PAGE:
American Jews are expected by the Israeli government and by its American lobbying arms, such as AIPAC, to unequivocally support Israel against its very real enemies, but also any against criticism whether from abroad or within the American Jewish community. The prevailing mode is "Israel can do no wrong," and AIPAC demands American Jews march in lockstep. But Israeli policies of the moment can and do betray values held by a large swatch of American Jewry, including their independence of mind, and the right to dissent, whether as Americans or as Jews.
The moment is difficult. Benjamin Netanyahu's embarrassing, intemperate outbursts following the interim agreement between the United States and its allies and Iran further isolated Israel diplomatically. But the Israeli Prime Minister continues to work the back door as he recently announced that he had dispatched a delegation of Israeli military and intelligence experts to "advise" their American counterparts on Iran. We can be certain that he did not send any prominent and numerous Israeli experts who have courageously opposed his adventurism.
Now comes a "bipartisan" group of U.S. senators determined to join Israel in isolation. They are motivated from little else other than electoral fears and campaign contributions. They have offered legislation imposing new, more severe sanctions on Iran at a most inopportune time, and a pledge of American diplomatic and military support if the Israelis attack Iran. Talk about blank checks. Israeli lobby groups such as AIPAC actively support the measure, meaning so does the Israeli government. It seemed inconceivable that anything could surpass Netanyahu's audacity and obtuseness. Maybe Congress's dysfunctional is better than functional.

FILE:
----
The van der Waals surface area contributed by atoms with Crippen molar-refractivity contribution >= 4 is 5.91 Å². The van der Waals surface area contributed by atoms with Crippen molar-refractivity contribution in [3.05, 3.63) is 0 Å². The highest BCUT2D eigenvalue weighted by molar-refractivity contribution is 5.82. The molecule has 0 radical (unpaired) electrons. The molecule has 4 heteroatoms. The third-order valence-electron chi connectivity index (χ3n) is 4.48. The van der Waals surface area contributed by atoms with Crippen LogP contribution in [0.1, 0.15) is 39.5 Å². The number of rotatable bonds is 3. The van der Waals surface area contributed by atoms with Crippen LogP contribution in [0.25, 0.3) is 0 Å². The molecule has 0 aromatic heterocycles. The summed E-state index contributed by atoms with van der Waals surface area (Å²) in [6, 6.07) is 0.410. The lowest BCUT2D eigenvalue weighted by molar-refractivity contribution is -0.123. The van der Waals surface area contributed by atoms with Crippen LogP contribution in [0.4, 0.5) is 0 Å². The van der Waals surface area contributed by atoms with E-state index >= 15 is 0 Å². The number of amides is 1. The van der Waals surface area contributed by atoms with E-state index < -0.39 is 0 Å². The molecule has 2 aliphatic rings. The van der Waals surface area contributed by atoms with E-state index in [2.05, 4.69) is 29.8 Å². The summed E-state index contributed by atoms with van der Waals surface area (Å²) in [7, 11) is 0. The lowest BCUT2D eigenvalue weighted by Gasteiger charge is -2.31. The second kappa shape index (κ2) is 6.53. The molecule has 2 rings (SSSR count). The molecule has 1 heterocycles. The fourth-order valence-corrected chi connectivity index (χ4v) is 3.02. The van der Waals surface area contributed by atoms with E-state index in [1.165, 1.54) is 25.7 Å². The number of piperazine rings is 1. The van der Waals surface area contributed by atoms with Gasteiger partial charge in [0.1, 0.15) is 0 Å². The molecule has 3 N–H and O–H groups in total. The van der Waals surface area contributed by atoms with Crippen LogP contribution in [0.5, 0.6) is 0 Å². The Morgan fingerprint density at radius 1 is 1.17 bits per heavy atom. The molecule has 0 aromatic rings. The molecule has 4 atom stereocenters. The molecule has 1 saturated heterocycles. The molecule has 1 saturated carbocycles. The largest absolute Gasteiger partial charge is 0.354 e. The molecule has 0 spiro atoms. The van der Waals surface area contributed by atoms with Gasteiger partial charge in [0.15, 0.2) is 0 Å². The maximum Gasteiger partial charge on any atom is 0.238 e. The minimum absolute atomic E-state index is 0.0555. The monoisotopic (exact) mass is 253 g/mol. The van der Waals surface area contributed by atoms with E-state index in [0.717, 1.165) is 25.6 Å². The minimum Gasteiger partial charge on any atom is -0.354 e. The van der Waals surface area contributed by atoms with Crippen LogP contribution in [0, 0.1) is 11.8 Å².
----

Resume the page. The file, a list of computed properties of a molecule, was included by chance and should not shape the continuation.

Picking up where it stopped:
Since Barack Obama emerged on the national political scene, there has been a sub-current of belief that he was "bad for the Jews," and would undermine the Israelis. Given Obama's circle of Jewish friends, financial backers, and ardent supporters, this was absurd on its face. But the underlying motivation is obvious -- start with racism and the belief that Obama is a covert Muslim. Such whispered sentiments became commonplace in influential Israeli circles -- the governing Likud party, religious parties, and settlers. The proposed congressional action is intended to embrace an Israeli alliance as never before, and added bonus, embarrass the President of the United States, which makes for good spin in Israel.
American Jews do not support such knee-jerk reactions. Polls consistently show support for Obama at a very high level of; further, they reject (albeit passively) the Israeli maintenance of the Occupation and oppose an Israeli air strike against Iran. It is not rocket science to see the downside for both Israelis and Americans if Iran is attacked. Who wants radioactive clouds over the entire region? Would it destroy Iran's future capability to develop nuclear weapons? Would it destroy Iran's nuclear development -- which it has every right to do notwithstanding Israel's singular objections? And then what of Israel's place in the international community -- let alone the United States's preeminent role in international leadership?
Fortunately, a counterweight of 10 other senators, significantly including the committee heads of the Senate Banking, Intelligence, Armed Services, Appropriations, Judiciary, and Energy, warned that additional sanctions now only would "play into the hands of those in Iran who are most eager to see negotiations fail." Only fear and possibly politeness prevented them from saying that it also played into the hands of Israeli elements who oppose any settlement with Iran. Senators Barbara Boxer (D-CA) and Carl Levin (D-MI) -- and not insignificantly, they are Jewish -- only delicately criticized their bellicose colleagues, as did the administration's chief spokesman, Secretary of State John Kerry.
Beyond the international flap, American Jews ought to be concerned how controversial Israeli positions and statements are causing significant cleavages within our own Jewish community. An undeservedly little-known website, MuzzleWatch, which is devoted to tracking the stifling of open debate about US - Israeli foreign-policy is most instructive.